Most parents commit to working together on their children’s behalf after their romantic relationship ends but occasionally separated parents remain in conflict for a long time. For whatever reason, these couples can’t get past their differences to build a healthy parenting relationship. The push-pull of the dynamic escalates into increasingly dramatic actions. Parents engage in a screaming match in front of their son. The father dis-enrolls the son from the school in which the mother has enrolled him. The mother takes the son out of the state before the holiday so that he can’t spend it with his father. Police are called. A court case is filed.
In these extreme cases of conflict, a Parenting Coordinator (PC), serving as a neutral third party can help the parents three ways:
- Immediate and temporary relief from a given conflict. The Parenting Coordinator can serve as a mediator to help them resolve their disagreement. In extreme cases where resolution can’t be reached, a PC can make a decision for the parents as long as it doesn’t fundamentally alter their separation agreement.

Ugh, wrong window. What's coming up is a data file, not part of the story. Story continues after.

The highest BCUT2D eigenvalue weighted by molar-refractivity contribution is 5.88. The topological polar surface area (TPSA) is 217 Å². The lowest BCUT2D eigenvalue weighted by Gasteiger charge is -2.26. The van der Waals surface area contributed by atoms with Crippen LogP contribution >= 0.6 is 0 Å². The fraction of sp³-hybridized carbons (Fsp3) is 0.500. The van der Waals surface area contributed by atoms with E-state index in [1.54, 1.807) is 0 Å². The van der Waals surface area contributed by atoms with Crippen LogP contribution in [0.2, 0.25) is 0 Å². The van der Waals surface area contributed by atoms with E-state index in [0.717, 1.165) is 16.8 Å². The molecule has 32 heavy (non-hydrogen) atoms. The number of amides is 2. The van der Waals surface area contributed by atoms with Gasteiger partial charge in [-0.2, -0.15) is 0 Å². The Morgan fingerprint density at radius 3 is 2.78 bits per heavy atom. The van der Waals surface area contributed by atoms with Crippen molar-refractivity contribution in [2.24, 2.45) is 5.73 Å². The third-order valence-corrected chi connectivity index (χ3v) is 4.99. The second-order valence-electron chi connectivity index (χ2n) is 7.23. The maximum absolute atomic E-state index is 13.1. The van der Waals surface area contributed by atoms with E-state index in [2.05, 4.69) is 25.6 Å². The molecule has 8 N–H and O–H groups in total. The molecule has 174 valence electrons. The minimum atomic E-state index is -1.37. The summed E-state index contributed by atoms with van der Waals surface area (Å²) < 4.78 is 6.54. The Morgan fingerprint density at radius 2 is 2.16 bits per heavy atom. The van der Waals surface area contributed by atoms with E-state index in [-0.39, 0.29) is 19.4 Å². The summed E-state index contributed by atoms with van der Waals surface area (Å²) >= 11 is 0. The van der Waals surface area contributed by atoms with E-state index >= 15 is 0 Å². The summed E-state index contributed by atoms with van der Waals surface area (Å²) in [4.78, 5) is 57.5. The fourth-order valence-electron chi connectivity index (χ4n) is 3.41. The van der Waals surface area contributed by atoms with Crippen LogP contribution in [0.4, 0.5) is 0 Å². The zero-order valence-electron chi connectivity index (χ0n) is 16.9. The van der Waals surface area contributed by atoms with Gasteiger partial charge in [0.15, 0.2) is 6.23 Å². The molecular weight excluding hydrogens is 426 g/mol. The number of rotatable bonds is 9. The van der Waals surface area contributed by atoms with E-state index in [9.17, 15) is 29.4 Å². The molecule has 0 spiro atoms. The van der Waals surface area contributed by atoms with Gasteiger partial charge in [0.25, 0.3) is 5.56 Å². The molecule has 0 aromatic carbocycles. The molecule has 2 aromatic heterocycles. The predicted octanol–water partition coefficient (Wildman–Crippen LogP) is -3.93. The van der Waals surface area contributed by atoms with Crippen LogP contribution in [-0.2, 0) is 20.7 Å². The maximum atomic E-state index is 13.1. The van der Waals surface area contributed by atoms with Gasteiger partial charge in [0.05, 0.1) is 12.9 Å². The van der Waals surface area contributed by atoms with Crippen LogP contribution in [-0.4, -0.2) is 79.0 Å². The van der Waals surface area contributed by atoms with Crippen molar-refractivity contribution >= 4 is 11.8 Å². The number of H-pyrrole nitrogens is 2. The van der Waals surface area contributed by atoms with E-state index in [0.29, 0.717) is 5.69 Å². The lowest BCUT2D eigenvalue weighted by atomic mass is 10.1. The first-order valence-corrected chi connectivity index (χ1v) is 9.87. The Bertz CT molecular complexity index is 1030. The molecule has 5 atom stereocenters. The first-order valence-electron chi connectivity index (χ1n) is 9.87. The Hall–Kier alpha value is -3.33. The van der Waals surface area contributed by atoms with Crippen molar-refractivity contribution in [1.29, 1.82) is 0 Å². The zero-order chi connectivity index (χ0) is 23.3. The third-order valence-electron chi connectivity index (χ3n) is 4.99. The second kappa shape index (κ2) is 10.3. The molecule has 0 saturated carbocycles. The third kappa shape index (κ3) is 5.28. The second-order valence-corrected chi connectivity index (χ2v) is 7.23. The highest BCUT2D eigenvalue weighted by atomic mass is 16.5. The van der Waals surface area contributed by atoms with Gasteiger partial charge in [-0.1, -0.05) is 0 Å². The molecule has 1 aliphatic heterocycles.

- Education. PCs help co-parents learn new behaviors to resolve future conflicts. They offer communication tools, insights and language for getting through the challenges without going to war.
- Witnessing. Whether for the courts or within the privacy of the office, a PC can serve as a witness to what goes on between the parents and reflect that back to the parties or to the court. The knowledge that Parenting Coordination is a non-confidential process often keeps parents on their best behavior and when all else fails, a neutral third party now has insight into the destructive dynamic.
Fortunately, most parents don’t need the heavy-weight role of a PC, but for those that find themselves in ongoing or frequent conflict, the mediator/educator/witness improves the situation enough to reduce the stress on the children.